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performance, the cdu is still doing poorly in the polls, and there are a lot of state elections coming up next year. >> that is true. it is a headache for angela merkel. next year we have five state elections, including key ones in several areas worthy cdu government is very much on the ropes. if christian democrats do badly in those elections, that will reflect badly on the chancellor as she takes her party, she hopes, forward to the next general election in three year'' time. >> her reelection, with 90% of the vote, has strengthened her position within the party. what will that mean in terms of her policies? >> of course, it does mean that she can push our program for word. there is a lot of key policy areas that she's concentrating on. reform of the tax system is one
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of them. also, reform of germany's armed forces, effectively getting rid of compulsory military service. that is very controversial with a lot of conservatives. reform of the health and education systems and so on. -- two is been very warmly applauded at this conference today, is in a stronger position. i think that will enable her to set the agenda in the months ahead. that is what she is helping. >> thank you. as we have heard, merkel's conservatives are suffering from poor approval ratings. the popularity has been dented by the economic crisis but also by what merkel describes as uncovered of all decisions. public in-fighting with coalition partners is not helped. sometimes the government seems less unified than the grand coalition that was in power before. however, some believe the slide in the ratings may be indicative of a wider trend, that voters are abandoning their loyalty to
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one particular party. >> the christian democrats have seen better days. discontent is growing among voters, and many lay the blame for the country's problems with the coalition's largest party, the cdu. governing during difficult times often takes a political toll. >> the end of -- there just is not enough money to finance social expenditure. there's more spending and more responsibilities to take on with less money. that will not make any government popular. >> but polls show that fewer and fewer people are voting cdu. after a loss the general election in 2002, the conservative party's fortress appeared to be improving with 51% approval. since then, its popularity has dwindled to 32% in the most recent poll. in election terms, the cdu's of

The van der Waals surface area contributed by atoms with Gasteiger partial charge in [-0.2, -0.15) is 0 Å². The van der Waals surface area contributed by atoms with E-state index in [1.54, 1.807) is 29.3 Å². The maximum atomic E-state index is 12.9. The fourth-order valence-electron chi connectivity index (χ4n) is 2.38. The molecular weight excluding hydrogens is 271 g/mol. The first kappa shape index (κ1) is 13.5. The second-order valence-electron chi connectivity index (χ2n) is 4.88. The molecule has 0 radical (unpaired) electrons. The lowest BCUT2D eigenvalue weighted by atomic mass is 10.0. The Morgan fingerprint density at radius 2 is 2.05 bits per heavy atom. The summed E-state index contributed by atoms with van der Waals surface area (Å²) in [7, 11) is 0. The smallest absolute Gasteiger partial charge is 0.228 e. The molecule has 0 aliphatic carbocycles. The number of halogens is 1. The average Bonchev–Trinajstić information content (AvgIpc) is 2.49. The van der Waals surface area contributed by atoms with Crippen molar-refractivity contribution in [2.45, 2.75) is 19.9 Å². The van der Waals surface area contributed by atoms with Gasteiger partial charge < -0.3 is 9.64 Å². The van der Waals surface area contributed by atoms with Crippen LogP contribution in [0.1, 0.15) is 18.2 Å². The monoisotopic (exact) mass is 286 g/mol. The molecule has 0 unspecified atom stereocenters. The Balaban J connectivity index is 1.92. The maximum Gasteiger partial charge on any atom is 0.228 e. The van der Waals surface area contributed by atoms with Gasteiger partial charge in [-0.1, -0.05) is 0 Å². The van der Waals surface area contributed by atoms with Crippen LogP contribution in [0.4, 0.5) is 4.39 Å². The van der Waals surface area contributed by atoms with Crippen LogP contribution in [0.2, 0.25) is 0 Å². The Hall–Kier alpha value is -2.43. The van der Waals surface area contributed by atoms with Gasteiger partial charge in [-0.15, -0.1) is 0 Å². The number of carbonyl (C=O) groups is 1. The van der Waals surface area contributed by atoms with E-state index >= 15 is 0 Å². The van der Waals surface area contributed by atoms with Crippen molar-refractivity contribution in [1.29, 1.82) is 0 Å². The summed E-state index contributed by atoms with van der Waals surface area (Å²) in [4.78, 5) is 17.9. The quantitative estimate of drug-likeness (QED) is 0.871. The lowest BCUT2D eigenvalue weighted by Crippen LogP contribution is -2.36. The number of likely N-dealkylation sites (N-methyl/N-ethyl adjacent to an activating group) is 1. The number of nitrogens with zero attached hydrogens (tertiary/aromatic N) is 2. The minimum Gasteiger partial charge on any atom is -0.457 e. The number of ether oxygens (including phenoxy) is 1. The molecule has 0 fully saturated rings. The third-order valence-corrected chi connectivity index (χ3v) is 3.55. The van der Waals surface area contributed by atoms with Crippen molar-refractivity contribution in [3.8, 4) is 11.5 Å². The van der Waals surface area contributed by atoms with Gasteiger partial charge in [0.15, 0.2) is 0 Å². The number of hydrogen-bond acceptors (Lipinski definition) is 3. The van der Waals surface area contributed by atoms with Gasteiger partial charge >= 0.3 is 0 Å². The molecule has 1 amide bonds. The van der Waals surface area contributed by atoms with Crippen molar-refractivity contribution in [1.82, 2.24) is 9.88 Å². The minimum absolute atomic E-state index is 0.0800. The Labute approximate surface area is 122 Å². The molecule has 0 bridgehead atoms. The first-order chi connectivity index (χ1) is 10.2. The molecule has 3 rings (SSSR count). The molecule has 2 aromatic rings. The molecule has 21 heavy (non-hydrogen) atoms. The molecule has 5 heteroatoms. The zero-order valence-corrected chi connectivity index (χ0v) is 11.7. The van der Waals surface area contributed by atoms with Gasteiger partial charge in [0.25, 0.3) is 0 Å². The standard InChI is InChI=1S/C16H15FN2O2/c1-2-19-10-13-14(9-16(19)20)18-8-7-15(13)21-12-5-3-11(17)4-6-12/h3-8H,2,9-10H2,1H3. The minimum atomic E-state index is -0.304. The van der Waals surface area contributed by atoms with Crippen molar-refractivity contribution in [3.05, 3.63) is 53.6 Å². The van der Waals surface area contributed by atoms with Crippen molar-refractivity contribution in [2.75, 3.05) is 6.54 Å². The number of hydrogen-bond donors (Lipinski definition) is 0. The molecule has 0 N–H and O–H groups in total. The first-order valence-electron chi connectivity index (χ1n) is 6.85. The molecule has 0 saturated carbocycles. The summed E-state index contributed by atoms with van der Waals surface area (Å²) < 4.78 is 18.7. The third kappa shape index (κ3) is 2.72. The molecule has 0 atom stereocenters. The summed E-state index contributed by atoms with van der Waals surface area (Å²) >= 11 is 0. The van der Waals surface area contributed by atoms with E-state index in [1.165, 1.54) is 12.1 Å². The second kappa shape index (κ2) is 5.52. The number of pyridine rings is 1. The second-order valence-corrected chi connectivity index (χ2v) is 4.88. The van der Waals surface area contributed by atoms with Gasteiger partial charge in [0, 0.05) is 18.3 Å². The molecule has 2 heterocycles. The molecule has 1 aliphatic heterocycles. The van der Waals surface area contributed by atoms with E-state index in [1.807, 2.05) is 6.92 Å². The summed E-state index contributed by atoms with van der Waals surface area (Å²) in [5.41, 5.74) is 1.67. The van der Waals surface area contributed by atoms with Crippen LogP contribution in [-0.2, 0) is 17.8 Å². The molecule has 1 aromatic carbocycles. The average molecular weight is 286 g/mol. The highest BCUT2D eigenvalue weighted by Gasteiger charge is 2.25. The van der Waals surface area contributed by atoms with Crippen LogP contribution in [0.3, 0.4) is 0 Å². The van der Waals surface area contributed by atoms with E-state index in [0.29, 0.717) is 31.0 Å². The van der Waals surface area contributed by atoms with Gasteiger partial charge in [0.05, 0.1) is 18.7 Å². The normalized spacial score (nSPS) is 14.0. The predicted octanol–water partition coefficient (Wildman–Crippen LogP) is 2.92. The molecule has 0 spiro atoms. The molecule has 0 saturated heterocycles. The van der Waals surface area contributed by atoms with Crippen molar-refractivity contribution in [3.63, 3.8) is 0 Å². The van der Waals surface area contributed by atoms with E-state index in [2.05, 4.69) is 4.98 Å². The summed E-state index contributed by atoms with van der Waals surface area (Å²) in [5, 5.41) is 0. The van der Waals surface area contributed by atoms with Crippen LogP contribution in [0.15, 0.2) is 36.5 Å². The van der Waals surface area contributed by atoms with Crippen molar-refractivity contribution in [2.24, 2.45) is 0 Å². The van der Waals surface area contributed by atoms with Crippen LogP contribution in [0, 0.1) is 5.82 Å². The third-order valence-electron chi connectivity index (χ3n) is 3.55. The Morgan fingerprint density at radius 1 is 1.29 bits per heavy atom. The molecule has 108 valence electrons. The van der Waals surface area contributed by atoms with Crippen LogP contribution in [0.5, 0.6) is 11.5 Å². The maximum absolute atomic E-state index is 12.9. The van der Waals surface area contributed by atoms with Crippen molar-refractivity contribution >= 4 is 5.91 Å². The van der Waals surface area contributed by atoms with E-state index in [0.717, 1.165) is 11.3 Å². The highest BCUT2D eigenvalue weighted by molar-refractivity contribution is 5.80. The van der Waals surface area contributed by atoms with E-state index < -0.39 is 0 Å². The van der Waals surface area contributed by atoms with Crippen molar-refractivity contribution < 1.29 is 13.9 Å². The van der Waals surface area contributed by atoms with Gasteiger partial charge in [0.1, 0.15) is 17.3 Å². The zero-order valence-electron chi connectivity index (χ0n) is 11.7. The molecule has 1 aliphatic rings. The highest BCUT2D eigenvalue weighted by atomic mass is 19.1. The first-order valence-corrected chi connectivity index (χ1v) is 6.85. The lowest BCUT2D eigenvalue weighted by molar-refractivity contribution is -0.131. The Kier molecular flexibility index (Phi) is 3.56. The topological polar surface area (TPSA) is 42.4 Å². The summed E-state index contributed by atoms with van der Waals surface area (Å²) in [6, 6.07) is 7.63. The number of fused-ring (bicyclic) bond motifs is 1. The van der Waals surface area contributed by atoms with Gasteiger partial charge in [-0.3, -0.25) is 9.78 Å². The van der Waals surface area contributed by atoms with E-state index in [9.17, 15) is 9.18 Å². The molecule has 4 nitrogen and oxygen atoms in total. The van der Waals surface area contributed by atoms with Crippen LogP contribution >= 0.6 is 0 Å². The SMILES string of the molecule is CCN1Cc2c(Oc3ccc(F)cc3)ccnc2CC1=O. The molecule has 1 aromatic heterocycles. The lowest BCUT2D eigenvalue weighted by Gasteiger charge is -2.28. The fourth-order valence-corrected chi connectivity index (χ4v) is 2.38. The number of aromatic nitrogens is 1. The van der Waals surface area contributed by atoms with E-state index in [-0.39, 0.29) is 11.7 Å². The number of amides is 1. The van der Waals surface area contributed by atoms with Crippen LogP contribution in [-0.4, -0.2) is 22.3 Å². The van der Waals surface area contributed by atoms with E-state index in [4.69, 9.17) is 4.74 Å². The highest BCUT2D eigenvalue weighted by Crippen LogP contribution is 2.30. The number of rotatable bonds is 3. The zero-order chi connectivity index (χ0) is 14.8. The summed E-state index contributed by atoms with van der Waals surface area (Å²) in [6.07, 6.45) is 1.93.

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all fell from 38.5% in to thousand two to n 33.8% in 2009. the other main german party, the social democrats, suffered even more dramatic losses. the trend indicates that voters are abandoning their loyalty to one particular party. >> the cdu can rely on a potential 10% of loyal voters. for the rest of their support, they're dependent on voters were theoretically on the defense. >> many conservatives have been put off by the parties passive modernization. but that has been part of cdu efforts to reach out to the center. the wider their electoral support, the easier it is to govern. >> that is the advantage that main popular party said. if they are big enough, they are in a position to lean with the stable majority in parliament. >> that stable majority is something that cdu conservatives